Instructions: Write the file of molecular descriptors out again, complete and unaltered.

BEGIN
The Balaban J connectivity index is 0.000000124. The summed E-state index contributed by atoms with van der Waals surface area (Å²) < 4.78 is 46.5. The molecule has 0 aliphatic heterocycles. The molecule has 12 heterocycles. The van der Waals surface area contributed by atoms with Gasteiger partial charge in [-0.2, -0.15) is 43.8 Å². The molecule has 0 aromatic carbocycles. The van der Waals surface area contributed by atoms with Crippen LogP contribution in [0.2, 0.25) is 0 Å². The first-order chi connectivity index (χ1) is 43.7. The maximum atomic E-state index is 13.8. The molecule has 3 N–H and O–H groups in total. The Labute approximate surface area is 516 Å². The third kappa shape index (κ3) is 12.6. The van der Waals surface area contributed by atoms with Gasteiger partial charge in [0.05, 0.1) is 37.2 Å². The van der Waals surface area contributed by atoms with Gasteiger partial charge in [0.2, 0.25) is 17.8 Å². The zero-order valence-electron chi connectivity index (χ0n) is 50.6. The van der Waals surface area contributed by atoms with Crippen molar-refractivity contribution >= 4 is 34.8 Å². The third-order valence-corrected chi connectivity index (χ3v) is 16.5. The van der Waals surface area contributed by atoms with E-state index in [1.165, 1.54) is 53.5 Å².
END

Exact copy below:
The Balaban J connectivity index is 0.000000124. The summed E-state index contributed by atoms with van der Waals surface area (Å²) < 4.78 is 46.5. The molecule has 0 aliphatic heterocycles. The molecule has 12 heterocycles. The van der Waals surface area contributed by atoms with Gasteiger partial charge in [-0.2, -0.15) is 43.8 Å². The molecule has 0 aromatic carbocycles. The van der Waals surface area contributed by atoms with Crippen LogP contribution in [0.2, 0.25) is 0 Å². The first-order chi connectivity index (χ1) is 43.7. The maximum atomic E-state index is 13.8. The molecule has 3 N–H and O–H groups in total. The Labute approximate surface area is 516 Å². The third kappa shape index (κ3) is 12.6. The van der Waals surface area contributed by atoms with Gasteiger partial charge in [0.05, 0.1) is 37.2 Å². The van der Waals surface area contributed by atoms with Gasteiger partial charge in [0.2, 0.25) is 17.8 Å². The zero-order valence-electron chi connectivity index (χ0n) is 50.6. The van der Waals surface area contributed by atoms with Crippen molar-refractivity contribution >= 4 is 34.8 Å². The third-order valence-corrected chi connectivity index (χ3v) is 16.5. The van der Waals surface area contributed by atoms with E-state index in [1.165, 1.54) is 53.5 Å².